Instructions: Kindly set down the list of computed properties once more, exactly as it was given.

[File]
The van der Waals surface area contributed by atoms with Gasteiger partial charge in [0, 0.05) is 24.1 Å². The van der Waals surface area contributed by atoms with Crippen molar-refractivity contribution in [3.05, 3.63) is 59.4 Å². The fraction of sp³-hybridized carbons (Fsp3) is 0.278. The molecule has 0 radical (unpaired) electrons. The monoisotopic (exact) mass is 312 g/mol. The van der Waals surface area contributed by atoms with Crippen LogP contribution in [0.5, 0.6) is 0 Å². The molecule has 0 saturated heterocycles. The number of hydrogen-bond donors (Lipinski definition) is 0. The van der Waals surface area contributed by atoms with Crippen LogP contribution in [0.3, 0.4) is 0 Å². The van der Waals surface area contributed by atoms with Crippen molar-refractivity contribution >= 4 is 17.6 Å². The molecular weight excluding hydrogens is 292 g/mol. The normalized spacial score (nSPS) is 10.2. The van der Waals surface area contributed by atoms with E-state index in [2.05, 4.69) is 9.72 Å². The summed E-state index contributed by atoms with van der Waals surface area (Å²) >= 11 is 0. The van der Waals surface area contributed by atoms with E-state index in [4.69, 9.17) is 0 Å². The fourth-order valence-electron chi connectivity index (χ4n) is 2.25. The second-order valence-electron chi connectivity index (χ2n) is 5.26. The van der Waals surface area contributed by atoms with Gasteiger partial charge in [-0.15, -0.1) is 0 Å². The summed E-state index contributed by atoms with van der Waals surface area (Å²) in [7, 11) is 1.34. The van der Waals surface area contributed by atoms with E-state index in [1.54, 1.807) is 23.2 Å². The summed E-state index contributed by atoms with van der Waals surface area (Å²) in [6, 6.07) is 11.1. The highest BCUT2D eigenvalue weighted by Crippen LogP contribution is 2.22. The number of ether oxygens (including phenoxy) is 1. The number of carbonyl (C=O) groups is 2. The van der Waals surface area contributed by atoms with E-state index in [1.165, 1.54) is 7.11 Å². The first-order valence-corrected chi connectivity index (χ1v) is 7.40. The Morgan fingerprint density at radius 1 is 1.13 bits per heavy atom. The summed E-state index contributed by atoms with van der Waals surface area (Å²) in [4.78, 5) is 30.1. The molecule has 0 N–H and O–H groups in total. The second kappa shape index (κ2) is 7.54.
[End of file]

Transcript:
The van der Waals surface area contributed by atoms with Gasteiger partial charge in [0, 0.05) is 24.1 Å². The van der Waals surface area contributed by atoms with Crippen molar-refractivity contribution in [3.05, 3.63) is 59.4 Å². The fraction of sp³-hybridized carbons (Fsp3) is 0.278. The molecule has 0 radical (unpaired) electrons. The monoisotopic (exact) mass is 312 g/mol. The van der Waals surface area contributed by atoms with Crippen LogP contribution in [0.5, 0.6) is 0 Å². The molecule has 0 saturated heterocycles. The number of hydrogen-bond donors (Lipinski definition) is 0. The van der Waals surface area contributed by atoms with Crippen LogP contribution in [0.3, 0.4) is 0 Å². The van der Waals surface area contributed by atoms with Crippen molar-refractivity contribution >= 4 is 17.6 Å². The molecular weight excluding hydrogens is 292 g/mol. The normalized spacial score (nSPS) is 10.2. The van der Waals surface area contributed by atoms with E-state index in [2.05, 4.69) is 9.72 Å². The summed E-state index contributed by atoms with van der Waals surface area (Å²) >= 11 is 0. The van der Waals surface area contributed by atoms with E-state index in [4.69, 9.17) is 0 Å². The fourth-order valence-electron chi connectivity index (χ4n) is 2.25. The second-order valence-electron chi connectivity index (χ2n) is 5.26. The van der Waals surface area contributed by atoms with Gasteiger partial charge in [-0.15, -0.1) is 0 Å². The summed E-state index contributed by atoms with van der Waals surface area (Å²) in [7, 11) is 1.34. The van der Waals surface area contributed by atoms with E-state index in [1.54, 1.807) is 23.2 Å². The summed E-state index contributed by atoms with van der Waals surface area (Å²) in [6, 6.07) is 11.1. The highest BCUT2D eigenvalue weighted by Crippen LogP contribution is 2.22. The number of ether oxygens (including phenoxy) is 1. The number of carbonyl (C=O) groups is 2. The van der Waals surface area contributed by atoms with E-state index in [1.165, 1.54) is 7.11 Å². The first-order valence-corrected chi connectivity index (χ1v) is 7.40. The Morgan fingerprint density at radius 1 is 1.13 bits per heavy atom. The summed E-state index contributed by atoms with van der Waals surface area (Å²) in [4.78, 5) is 30.1. The molecule has 0 N–H and O–H groups in total. The second kappa shape index (κ2) is 7.54.